Zenefits Fined $7 Million Over Insurance Sales

A California regulator says the HR software startup cut licensing corners so it could expand more quickly in the insurance market.
Matthew HellerNovember 29, 2016
Zenefits Fined $7 Million Over Insurance Sales

HR software startup Zenefits has agreed to pay $7 million to settle charges that it allowed unlicensed employees to sell insurance and circumvented training requirements for insurance agents.

The fine is one of the largest penalties the California Department of Insurance has assessed for licensing violations in its history and exceeds others that Zenefits has agreed to pay to resolve other states’ investigations of its sales practices.

The company provides free HR software and makes money brokering health-insurance benefits to the software users. It was widely considered to be one of the hottest tech startups in Silicon Valley before it ran into trouble over allegations its employees were not meeting training and licensing requirements.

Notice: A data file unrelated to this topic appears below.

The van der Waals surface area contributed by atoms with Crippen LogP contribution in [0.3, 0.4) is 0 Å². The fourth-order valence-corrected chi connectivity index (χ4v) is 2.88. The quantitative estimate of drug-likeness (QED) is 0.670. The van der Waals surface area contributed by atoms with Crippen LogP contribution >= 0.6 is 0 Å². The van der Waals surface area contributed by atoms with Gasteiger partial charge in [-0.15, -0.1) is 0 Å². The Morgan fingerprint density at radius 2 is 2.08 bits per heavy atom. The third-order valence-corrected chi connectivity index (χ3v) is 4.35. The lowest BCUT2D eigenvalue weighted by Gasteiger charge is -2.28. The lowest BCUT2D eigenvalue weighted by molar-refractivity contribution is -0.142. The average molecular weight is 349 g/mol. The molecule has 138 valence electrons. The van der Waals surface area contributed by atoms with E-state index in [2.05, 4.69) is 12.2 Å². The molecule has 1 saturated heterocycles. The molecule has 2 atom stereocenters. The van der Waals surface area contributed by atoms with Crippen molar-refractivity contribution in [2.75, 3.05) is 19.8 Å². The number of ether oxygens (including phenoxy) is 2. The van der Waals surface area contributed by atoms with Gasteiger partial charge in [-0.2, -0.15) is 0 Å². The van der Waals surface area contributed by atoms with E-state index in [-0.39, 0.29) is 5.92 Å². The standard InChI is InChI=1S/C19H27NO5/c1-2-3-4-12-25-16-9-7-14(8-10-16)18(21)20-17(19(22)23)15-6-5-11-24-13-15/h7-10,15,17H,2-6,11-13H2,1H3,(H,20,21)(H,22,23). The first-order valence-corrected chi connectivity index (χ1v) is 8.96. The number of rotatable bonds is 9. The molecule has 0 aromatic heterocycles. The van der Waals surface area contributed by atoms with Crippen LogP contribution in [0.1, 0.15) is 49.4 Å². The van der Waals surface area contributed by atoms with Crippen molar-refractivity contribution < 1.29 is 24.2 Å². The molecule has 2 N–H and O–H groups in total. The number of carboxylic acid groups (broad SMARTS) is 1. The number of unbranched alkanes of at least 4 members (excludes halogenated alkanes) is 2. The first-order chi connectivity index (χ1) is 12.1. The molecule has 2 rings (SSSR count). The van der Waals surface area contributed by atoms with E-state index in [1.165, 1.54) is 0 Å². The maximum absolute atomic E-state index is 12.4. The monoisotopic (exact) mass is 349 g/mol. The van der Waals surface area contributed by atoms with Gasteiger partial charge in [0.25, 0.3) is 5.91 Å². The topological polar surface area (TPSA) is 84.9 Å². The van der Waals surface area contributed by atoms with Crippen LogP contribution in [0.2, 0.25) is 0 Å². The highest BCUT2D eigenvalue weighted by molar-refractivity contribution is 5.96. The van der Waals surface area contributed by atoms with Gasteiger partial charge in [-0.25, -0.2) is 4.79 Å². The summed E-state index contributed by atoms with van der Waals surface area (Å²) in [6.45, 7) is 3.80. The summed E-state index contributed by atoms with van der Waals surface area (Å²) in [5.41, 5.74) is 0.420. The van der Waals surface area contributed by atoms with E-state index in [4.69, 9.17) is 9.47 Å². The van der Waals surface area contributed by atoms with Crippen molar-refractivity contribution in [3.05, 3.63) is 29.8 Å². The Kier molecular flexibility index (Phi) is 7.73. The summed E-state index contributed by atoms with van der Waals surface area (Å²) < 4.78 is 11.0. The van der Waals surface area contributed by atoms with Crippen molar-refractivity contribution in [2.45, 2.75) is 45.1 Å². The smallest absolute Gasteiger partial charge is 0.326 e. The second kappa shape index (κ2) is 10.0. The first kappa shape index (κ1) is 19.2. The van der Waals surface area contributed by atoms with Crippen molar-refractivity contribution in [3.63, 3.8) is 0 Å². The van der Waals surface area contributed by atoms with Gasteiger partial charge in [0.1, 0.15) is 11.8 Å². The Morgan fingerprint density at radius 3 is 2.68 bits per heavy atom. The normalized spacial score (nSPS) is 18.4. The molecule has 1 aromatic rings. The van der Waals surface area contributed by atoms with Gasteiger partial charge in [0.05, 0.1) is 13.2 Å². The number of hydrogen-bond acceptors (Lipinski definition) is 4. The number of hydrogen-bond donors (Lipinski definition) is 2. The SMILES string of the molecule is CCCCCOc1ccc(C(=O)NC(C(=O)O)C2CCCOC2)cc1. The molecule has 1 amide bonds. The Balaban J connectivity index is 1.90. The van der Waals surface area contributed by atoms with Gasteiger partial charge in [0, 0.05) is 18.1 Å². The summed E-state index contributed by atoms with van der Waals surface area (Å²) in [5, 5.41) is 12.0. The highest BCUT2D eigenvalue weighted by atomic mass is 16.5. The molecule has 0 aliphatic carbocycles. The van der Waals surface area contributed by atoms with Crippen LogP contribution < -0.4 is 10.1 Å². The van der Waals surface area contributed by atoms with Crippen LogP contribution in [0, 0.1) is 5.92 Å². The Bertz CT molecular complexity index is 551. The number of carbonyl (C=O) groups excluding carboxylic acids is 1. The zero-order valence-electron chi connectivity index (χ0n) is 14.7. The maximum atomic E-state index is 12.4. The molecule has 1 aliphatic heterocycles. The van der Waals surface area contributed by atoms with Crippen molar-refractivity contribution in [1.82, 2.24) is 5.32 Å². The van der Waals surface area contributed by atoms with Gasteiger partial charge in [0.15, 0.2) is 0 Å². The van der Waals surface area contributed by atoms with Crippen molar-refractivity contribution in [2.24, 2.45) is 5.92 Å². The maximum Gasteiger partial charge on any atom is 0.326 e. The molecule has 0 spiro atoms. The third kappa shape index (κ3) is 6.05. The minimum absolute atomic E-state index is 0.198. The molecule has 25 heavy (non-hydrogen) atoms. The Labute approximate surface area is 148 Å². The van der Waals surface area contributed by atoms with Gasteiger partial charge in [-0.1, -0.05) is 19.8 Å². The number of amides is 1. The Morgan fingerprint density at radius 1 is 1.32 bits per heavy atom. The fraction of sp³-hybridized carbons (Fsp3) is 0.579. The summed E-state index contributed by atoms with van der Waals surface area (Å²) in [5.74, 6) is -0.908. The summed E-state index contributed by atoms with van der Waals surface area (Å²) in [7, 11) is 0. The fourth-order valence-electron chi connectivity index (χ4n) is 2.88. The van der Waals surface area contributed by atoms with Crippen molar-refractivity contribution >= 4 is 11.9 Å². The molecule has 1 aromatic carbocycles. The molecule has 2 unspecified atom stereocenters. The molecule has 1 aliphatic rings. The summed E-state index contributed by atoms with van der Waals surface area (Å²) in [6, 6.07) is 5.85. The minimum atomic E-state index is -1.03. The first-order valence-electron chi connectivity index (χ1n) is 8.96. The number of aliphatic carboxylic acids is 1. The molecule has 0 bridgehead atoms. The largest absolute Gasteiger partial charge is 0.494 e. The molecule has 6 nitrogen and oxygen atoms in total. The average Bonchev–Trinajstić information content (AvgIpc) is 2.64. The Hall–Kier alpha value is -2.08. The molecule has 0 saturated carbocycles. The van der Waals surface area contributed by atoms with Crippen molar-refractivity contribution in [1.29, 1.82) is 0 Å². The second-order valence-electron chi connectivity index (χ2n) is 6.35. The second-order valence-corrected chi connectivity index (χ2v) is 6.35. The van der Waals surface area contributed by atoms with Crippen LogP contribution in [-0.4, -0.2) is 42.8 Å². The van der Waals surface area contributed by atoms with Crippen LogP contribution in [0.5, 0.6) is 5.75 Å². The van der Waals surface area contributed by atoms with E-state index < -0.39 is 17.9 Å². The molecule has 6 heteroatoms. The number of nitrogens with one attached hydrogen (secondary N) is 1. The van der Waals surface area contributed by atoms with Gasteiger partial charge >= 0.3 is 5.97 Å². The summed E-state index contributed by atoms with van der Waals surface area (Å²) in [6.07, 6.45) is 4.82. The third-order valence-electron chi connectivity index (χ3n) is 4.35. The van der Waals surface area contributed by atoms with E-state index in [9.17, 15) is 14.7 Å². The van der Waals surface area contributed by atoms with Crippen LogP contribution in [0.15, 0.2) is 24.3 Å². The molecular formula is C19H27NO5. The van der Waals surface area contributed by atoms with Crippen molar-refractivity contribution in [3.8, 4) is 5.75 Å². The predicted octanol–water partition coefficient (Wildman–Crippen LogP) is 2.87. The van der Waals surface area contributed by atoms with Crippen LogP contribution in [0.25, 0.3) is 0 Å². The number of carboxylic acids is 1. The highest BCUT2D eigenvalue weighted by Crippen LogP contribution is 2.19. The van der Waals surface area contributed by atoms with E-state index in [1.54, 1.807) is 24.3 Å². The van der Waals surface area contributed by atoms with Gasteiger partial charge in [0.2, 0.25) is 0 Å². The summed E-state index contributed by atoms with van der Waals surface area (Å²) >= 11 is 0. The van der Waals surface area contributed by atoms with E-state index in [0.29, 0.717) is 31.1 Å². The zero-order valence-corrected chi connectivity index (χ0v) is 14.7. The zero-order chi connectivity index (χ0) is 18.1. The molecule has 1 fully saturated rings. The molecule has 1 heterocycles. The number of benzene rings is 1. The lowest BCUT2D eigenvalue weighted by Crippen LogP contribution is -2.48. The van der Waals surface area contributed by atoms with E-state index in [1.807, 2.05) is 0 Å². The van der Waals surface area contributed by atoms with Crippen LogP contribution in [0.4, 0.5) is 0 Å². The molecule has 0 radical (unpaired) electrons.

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“Zenefits is an example of an internet-based startup whose former leaders created a culture where important consumer protection laws were broken — a bad strategy that placed the company at risk and that other startups should not follow,” California Insurance Commissioner Dave Jones said in a news release.

The regulator launched its investigation of Zenefits last year after receiving complaints that employees were transacting insurance without a license. According to a statement of the charges, at least 1,994 of the 8,118 policies it sold from January 2014 through November 2015 were transacted by unlicensed employees.

Zenefits’ practice of selling policies through unlicensed employees allowed it to avoid or delay incurring costs, fees, and other expenses associated with licensing and “expand in the marketplace more quickly,” the statement said.

The department also faulted Zenefits for using a software “macro” developed by founder and former CEO Parker Conrad that enabled employees to complete the pre-licensing training course in less than the required minimum time. Conrad resigned in February.

Half of the $7 million fine will be waived if Zenefits passes an examination of its business practices scheduled for 2018. “We now have a clean bill of health from our lead regulator as well as 16 other states,” a Zenefits spokeswoman said.